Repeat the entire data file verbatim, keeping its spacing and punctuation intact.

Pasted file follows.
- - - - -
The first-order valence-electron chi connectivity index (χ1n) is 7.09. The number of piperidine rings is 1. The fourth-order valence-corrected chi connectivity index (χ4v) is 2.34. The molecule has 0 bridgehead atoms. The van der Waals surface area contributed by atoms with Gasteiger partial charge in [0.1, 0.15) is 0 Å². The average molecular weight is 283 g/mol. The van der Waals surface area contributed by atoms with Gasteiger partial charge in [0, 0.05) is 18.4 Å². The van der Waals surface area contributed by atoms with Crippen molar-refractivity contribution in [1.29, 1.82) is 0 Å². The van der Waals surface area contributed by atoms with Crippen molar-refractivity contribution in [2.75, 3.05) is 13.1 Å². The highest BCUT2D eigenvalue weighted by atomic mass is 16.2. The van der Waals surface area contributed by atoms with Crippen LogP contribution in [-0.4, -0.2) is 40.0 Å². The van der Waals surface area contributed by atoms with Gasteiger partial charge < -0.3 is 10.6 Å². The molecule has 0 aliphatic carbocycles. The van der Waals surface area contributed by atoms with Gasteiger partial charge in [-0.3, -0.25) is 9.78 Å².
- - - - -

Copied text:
The first-order valence-electron chi connectivity index (χ1n) is 7.09. The number of piperidine rings is 1. The fourth-order valence-corrected chi connectivity index (χ4v) is 2.34. The molecule has 0 bridgehead atoms. The van der Waals surface area contributed by atoms with Gasteiger partial charge in [0.1, 0.15) is 0 Å². The average molecular weight is 283 g/mol. The van der Waals surface area contributed by atoms with Gasteiger partial charge in [0, 0.05) is 18.4 Å². The van der Waals surface area contributed by atoms with Crippen molar-refractivity contribution in [1.29, 1.82) is 0 Å². The van der Waals surface area contributed by atoms with Crippen molar-refractivity contribution in [2.75, 3.05) is 13.1 Å². The highest BCUT2D eigenvalue weighted by atomic mass is 16.2. The van der Waals surface area contributed by atoms with Crippen LogP contribution in [-0.4, -0.2) is 40.0 Å². The van der Waals surface area contributed by atoms with Gasteiger partial charge < -0.3 is 10.6 Å². The molecule has 0 aliphatic carbocycles. The van der Waals surface area contributed by atoms with Gasteiger partial charge in [-0.3, -0.25) is 9.78 Å².